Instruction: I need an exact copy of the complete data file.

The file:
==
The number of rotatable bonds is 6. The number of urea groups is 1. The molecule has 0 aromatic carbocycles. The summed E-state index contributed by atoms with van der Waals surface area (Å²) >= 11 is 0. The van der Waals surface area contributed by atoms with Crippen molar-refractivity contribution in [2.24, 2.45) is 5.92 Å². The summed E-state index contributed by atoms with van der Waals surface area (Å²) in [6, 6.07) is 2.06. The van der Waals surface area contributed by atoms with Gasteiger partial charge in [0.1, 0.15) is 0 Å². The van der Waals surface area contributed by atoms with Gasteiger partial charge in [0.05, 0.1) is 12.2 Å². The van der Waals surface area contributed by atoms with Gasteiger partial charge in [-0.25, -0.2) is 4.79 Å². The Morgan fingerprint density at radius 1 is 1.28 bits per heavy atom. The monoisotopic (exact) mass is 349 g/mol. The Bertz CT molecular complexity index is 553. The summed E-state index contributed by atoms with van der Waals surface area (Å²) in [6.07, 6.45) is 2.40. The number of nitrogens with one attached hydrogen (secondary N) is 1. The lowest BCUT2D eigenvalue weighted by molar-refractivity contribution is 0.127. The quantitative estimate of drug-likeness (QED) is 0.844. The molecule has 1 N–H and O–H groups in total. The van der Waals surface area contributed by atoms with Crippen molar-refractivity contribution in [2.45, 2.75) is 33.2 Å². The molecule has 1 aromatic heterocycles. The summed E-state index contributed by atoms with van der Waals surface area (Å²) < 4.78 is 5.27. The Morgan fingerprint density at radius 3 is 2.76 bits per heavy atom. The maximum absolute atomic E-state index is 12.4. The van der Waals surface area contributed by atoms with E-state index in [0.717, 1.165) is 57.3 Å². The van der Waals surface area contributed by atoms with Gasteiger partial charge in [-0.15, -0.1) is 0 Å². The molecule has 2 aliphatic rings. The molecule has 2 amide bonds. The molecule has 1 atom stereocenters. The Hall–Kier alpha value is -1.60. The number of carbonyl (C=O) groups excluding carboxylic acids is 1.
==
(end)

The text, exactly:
The number of rotatable bonds is 6. The number of urea groups is 1. The molecule has 0 aromatic carbocycles. The summed E-state index contributed by atoms with van der Waals surface area (Å²) >= 11 is 0. The van der Waals surface area contributed by atoms with Crippen molar-refractivity contribution in [2.24, 2.45) is 5.92 Å². The summed E-state index contributed by atoms with van der Waals surface area (Å²) in [6, 6.07) is 2.06. The van der Waals surface area contributed by atoms with Gasteiger partial charge in [0.1, 0.15) is 0 Å². The van der Waals surface area contributed by atoms with Gasteiger partial charge in [0.05, 0.1) is 12.2 Å². The van der Waals surface area contributed by atoms with Gasteiger partial charge in [-0.25, -0.2) is 4.79 Å². The Morgan fingerprint density at radius 1 is 1.28 bits per heavy atom. The monoisotopic (exact) mass is 349 g/mol. The Bertz CT molecular complexity index is 553. The summed E-state index contributed by atoms with van der Waals surface area (Å²) in [6.07, 6.45) is 2.40. The number of nitrogens with one attached hydrogen (secondary N) is 1. The lowest BCUT2D eigenvalue weighted by molar-refractivity contribution is 0.127. The quantitative estimate of drug-likeness (QED) is 0.844. The molecule has 1 N–H and O–H groups in total. The van der Waals surface area contributed by atoms with Crippen molar-refractivity contribution in [2.45, 2.75) is 33.2 Å². The molecule has 1 aromatic heterocycles. The summed E-state index contributed by atoms with van der Waals surface area (Å²) < 4.78 is 5.27. The Morgan fingerprint density at radius 3 is 2.76 bits per heavy atom. The maximum absolute atomic E-state index is 12.4. The van der Waals surface area contributed by atoms with E-state index in [0.717, 1.165) is 57.3 Å². The van der Waals surface area contributed by atoms with Gasteiger partial charge in [-0.15, -0.1) is 0 Å². The molecule has 2 aliphatic rings. The molecule has 2 amide bonds. The molecule has 1 atom stereocenters. The Hall–Kier alpha value is -1.60. The number of carbonyl (C=O) groups excluding carboxylic acids is 1.